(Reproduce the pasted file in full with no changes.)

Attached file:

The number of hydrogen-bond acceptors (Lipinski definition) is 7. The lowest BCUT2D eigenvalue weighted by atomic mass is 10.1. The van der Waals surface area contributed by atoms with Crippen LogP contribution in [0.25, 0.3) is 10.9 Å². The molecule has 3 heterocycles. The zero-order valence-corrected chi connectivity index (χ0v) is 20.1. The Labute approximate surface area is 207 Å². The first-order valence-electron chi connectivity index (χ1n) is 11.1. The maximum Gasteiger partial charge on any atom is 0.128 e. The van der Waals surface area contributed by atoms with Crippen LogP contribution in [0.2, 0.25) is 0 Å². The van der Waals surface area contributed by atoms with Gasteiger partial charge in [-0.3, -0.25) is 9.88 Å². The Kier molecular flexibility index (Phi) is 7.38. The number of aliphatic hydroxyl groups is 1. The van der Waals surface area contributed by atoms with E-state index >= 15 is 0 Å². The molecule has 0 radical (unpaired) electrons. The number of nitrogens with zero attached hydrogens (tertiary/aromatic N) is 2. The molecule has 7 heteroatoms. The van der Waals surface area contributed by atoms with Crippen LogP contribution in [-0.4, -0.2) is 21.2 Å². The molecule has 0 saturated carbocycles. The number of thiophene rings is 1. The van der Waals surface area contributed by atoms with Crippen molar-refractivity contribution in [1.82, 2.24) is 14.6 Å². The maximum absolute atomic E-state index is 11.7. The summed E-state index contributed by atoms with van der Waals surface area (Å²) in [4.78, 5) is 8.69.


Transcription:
The number of hydrogen-bond acceptors (Lipinski definition) is 7. The lowest BCUT2D eigenvalue weighted by atomic mass is 10.1. The van der Waals surface area contributed by atoms with Crippen LogP contribution in [0.25, 0.3) is 10.9 Å². The molecule has 3 heterocycles. The zero-order valence-corrected chi connectivity index (χ0v) is 20.1. The Labute approximate surface area is 207 Å². The first-order valence-electron chi connectivity index (χ1n) is 11.1. The maximum Gasteiger partial charge on any atom is 0.128 e. The van der Waals surface area contributed by atoms with Crippen LogP contribution in [0.2, 0.25) is 0 Å². The van der Waals surface area contributed by atoms with Gasteiger partial charge in [-0.3, -0.25) is 9.88 Å². The Kier molecular flexibility index (Phi) is 7.38. The number of aliphatic hydroxyl groups is 1. The van der Waals surface area contributed by atoms with E-state index >= 15 is 0 Å². The molecule has 0 radical (unpaired) electrons. The number of nitrogens with zero attached hydrogens (tertiary/aromatic N) is 2. The molecule has 7 heteroatoms. The van der Waals surface area contributed by atoms with Crippen LogP contribution in [-0.4, -0.2) is 21.2 Å². The molecule has 0 saturated carbocycles. The number of thiophene rings is 1. The van der Waals surface area contributed by atoms with Crippen molar-refractivity contribution in [1.82, 2.24) is 14.6 Å². The maximum absolute atomic E-state index is 11.7. The summed E-state index contributed by atoms with van der Waals surface area (Å²) in [4.78, 5) is 8.69.